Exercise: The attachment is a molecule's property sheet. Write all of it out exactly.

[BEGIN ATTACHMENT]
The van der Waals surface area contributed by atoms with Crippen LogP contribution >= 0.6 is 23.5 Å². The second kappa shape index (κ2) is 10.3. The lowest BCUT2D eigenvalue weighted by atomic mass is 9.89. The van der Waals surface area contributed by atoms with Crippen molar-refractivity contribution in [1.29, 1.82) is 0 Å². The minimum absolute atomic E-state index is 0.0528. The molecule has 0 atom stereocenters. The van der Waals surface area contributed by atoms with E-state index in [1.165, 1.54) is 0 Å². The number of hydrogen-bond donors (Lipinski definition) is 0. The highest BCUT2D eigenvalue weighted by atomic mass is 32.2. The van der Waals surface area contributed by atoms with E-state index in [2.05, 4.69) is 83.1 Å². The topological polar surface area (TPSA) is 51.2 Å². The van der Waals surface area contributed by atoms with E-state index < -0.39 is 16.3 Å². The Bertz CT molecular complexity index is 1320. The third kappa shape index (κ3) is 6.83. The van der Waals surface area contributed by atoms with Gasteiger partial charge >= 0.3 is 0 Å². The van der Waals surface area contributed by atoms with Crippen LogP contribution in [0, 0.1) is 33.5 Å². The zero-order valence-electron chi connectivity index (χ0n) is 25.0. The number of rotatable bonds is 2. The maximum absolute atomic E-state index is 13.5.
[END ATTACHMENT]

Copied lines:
The van der Waals surface area contributed by atoms with Crippen LogP contribution >= 0.6 is 23.5 Å². The second kappa shape index (κ2) is 10.3. The lowest BCUT2D eigenvalue weighted by atomic mass is 9.89. The van der Waals surface area contributed by atoms with Crippen molar-refractivity contribution in [1.29, 1.82) is 0 Å². The minimum absolute atomic E-state index is 0.0528. The molecule has 0 atom stereocenters. The van der Waals surface area contributed by atoms with E-state index in [1.165, 1.54) is 0 Å². The number of hydrogen-bond donors (Lipinski definition) is 0. The highest BCUT2D eigenvalue weighted by atomic mass is 32.2. The van der Waals surface area contributed by atoms with E-state index in [2.05, 4.69) is 83.1 Å². The topological polar surface area (TPSA) is 51.2 Å². The van der Waals surface area contributed by atoms with E-state index < -0.39 is 16.3 Å². The Bertz CT molecular complexity index is 1320. The third kappa shape index (κ3) is 6.83. The van der Waals surface area contributed by atoms with Gasteiger partial charge >= 0.3 is 0 Å². The van der Waals surface area contributed by atoms with Crippen LogP contribution in [0, 0.1) is 33.5 Å². The zero-order valence-electron chi connectivity index (χ0n) is 25.0. The number of rotatable bonds is 2. The maximum absolute atomic E-state index is 13.5.